Antennas

FreeWave Technologies offers an assortment of directional and omnidirectional antennas. While there are many factors to consider in making an antenna decision there are 3 inescapable truths:

  1. Height is everything.
  2. The radio will only perform as well as the antenna and cable connected to it.
  3. Height is everything.

FreeWave spread spectrum transceivers have a range spec of 20 miles with a 3" long unity gain whip antenna, using external antennas will improve performance. In general yagi antennas should be used for longer point to point links and omnis for shorter links or for repeater sites. However these are simply guidelines, with proper placement the type of antenna becomes secondary. As an example we know of installations where yagis are used for repeaters, with a 10 mile link coming into the back or side of the antenna.

FreeWave offers the following antennas, the omnis may be used with either bracket or magnetic mounts:

Antenna Pictures

Antenna Part Number

Type

Gain

Dimensions

Notes

EAN0900YA

Yagi, directional

10 dBd

32" Long

45H / 55V Beamwidth; 100 MPH windload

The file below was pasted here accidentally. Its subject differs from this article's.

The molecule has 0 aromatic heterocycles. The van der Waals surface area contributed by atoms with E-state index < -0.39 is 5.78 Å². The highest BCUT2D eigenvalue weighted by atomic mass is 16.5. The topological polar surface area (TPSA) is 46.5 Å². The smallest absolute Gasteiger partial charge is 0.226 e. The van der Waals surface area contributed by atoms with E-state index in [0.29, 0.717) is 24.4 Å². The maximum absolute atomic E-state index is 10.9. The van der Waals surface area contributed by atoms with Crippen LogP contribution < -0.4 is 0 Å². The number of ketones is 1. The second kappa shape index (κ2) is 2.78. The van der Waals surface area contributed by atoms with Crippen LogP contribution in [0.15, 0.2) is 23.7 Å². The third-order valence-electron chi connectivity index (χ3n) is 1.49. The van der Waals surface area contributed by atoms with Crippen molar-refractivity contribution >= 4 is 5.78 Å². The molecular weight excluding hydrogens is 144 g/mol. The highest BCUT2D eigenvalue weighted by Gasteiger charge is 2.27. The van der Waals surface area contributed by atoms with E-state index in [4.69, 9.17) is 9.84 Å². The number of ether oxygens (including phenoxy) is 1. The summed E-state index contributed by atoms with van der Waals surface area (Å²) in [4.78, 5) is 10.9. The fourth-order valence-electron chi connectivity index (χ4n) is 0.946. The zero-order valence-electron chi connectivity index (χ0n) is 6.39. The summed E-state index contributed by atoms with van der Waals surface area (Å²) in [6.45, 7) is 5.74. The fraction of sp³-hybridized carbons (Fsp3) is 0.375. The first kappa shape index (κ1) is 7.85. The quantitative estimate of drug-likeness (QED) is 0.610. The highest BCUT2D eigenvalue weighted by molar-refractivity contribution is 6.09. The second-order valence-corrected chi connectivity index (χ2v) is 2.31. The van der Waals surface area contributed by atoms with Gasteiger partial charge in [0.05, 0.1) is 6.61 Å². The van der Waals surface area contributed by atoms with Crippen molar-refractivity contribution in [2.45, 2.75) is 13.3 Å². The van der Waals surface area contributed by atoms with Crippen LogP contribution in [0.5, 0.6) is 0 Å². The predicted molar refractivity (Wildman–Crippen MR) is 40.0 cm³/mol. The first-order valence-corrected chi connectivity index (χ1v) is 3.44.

EAN0906YA

Yagi, directional

6 dBd

17" Long

50H / 45V Beamwidth; 100 MPH windload

EAN0905WC

Omnidirectional

5 dBd

33" Tall

Donut pattern, no ground plane required

EAN0900WC

Omnidirectional

3 dBd

12" Tall

Donut pattern, open Coil

We also can provide omnidirectional antennas with a horizontal polarization. Horizontal polarization may be very useful when one of the transceivers in a link is co-located near a page or cell phone tower, by effectively lowering the overall noise floor up to 20dB. When using Yagi antennas this is accomplished by turning both antennas in the link so the elements are horizontal to the ground. Out of band noise may also be reduced with the use of FreeWave band pass filters.

 

Cable type and connector assembly are also very important. FreeWave Technologies uses low loss RF cable designed for use at 900 MHz, with every cable shipped tested on a network analyzer for insertion and return loss. Many people will attempt to provide their own cable, not recognizing the implications of not using the proper cable. Performance of the transceiver will suffer drastically if the proper cable is not used.

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